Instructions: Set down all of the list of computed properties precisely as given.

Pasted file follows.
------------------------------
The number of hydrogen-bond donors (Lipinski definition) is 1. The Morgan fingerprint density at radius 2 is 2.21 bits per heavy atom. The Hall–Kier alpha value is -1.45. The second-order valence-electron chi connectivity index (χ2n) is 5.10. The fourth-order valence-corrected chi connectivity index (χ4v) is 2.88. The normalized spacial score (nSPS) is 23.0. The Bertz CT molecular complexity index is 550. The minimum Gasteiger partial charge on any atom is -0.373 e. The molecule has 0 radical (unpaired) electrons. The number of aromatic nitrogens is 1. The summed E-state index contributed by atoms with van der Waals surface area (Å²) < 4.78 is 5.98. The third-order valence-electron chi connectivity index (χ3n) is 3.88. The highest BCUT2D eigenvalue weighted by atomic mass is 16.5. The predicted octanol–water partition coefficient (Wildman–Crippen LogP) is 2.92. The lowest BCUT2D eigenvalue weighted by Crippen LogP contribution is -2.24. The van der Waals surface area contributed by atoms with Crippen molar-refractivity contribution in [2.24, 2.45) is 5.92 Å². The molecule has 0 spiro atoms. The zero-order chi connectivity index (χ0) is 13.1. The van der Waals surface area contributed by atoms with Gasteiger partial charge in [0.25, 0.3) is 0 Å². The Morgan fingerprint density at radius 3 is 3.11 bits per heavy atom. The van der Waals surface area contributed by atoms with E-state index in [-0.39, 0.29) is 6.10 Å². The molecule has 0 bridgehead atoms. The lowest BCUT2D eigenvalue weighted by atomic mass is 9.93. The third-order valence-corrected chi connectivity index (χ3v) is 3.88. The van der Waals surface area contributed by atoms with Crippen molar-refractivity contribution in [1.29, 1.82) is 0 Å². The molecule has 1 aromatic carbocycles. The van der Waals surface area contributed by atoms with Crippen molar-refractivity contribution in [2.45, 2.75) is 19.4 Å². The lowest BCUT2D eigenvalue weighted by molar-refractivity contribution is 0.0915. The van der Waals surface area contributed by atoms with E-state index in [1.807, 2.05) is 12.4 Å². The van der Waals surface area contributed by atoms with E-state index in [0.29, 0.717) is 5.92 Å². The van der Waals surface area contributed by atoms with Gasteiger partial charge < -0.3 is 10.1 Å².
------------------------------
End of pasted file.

The number of hydrogen-bond donors (Lipinski definition) is 1. The Morgan fingerprint density at radius 2 is 2.21 bits per heavy atom. The Hall–Kier alpha value is -1.45. The second-order valence-electron chi connectivity index (χ2n) is 5.10. The fourth-order valence-corrected chi connectivity index (χ4v) is 2.88. The normalized spacial score (nSPS) is 23.0. The Bertz CT molecular complexity index is 550. The minimum Gasteiger partial charge on any atom is -0.373 e. The molecule has 0 radical (unpaired) electrons. The number of aromatic nitrogens is 1. The summed E-state index contributed by atoms with van der Waals surface area (Å²) < 4.78 is 5.98. The third-order valence-electron chi connectivity index (χ3n) is 3.88. The highest BCUT2D eigenvalue weighted by atomic mass is 16.5. The predicted octanol–water partition coefficient (Wildman–Crippen LogP) is 2.92. The lowest BCUT2D eigenvalue weighted by Crippen LogP contribution is -2.24. The van der Waals surface area contributed by atoms with Crippen molar-refractivity contribution in [2.24, 2.45) is 5.92 Å². The molecule has 0 spiro atoms. The zero-order chi connectivity index (χ0) is 13.1. The van der Waals surface area contributed by atoms with Gasteiger partial charge in [0.25, 0.3) is 0 Å². The Morgan fingerprint density at radius 3 is 3.11 bits per heavy atom. The van der Waals surface area contributed by atoms with E-state index in [-0.39, 0.29) is 6.10 Å². The molecule has 0 bridgehead atoms. The lowest BCUT2D eigenvalue weighted by atomic mass is 9.93. The third-order valence-corrected chi connectivity index (χ3v) is 3.88. The van der Waals surface area contributed by atoms with Crippen molar-refractivity contribution in [1.29, 1.82) is 0 Å². The molecule has 1 aromatic carbocycles. The van der Waals surface area contributed by atoms with Crippen molar-refractivity contribution in [2.45, 2.75) is 19.4 Å². The lowest BCUT2D eigenvalue weighted by molar-refractivity contribution is 0.0915. The van der Waals surface area contributed by atoms with E-state index in [1.807, 2.05) is 12.4 Å². The van der Waals surface area contributed by atoms with E-state index in [0.29, 0.717) is 5.92 Å². The van der Waals surface area contributed by atoms with Gasteiger partial charge < -0.3 is 10.1 Å².